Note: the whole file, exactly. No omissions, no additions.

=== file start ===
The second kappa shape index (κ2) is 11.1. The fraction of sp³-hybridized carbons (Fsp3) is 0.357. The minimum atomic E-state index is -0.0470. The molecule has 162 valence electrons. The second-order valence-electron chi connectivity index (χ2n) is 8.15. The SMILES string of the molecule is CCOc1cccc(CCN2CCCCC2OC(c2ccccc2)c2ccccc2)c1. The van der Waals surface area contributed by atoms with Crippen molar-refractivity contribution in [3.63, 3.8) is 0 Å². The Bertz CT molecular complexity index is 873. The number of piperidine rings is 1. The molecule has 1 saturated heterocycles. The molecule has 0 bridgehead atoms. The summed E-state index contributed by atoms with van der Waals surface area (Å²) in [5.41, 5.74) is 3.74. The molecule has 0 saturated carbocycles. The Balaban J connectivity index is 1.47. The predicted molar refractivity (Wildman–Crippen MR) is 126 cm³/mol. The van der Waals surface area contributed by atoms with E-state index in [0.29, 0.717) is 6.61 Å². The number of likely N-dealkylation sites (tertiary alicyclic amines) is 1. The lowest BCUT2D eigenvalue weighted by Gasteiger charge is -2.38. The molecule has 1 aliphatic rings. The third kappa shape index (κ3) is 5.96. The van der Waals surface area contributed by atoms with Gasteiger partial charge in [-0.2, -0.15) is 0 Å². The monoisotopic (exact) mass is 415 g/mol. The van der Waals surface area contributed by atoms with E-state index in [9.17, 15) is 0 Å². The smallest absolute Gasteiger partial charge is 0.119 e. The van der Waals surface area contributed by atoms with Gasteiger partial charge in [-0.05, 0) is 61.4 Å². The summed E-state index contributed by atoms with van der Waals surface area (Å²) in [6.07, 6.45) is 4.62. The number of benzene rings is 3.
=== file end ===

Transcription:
The second kappa shape index (κ2) is 11.1. The fraction of sp³-hybridized carbons (Fsp3) is 0.357. The minimum atomic E-state index is -0.0470. The molecule has 162 valence electrons. The second-order valence-electron chi connectivity index (χ2n) is 8.15. The SMILES string of the molecule is CCOc1cccc(CCN2CCCCC2OC(c2ccccc2)c2ccccc2)c1. The van der Waals surface area contributed by atoms with Crippen molar-refractivity contribution in [3.63, 3.8) is 0 Å². The Bertz CT molecular complexity index is 873. The number of piperidine rings is 1. The molecule has 1 saturated heterocycles. The molecule has 0 bridgehead atoms. The summed E-state index contributed by atoms with van der Waals surface area (Å²) in [5.41, 5.74) is 3.74. The molecule has 0 saturated carbocycles. The Balaban J connectivity index is 1.47. The predicted molar refractivity (Wildman–Crippen MR) is 126 cm³/mol. The van der Waals surface area contributed by atoms with E-state index in [0.29, 0.717) is 6.61 Å². The number of likely N-dealkylation sites (tertiary alicyclic amines) is 1. The lowest BCUT2D eigenvalue weighted by Gasteiger charge is -2.38. The molecule has 1 aliphatic rings. The third kappa shape index (κ3) is 5.96. The van der Waals surface area contributed by atoms with Gasteiger partial charge in [-0.2, -0.15) is 0 Å². The monoisotopic (exact) mass is 415 g/mol. The van der Waals surface area contributed by atoms with E-state index in [9.17, 15) is 0 Å². The smallest absolute Gasteiger partial charge is 0.119 e. The van der Waals surface area contributed by atoms with Gasteiger partial charge in [-0.05, 0) is 61.4 Å². The summed E-state index contributed by atoms with van der Waals surface area (Å²) in [6.07, 6.45) is 4.62. The number of benzene rings is 3.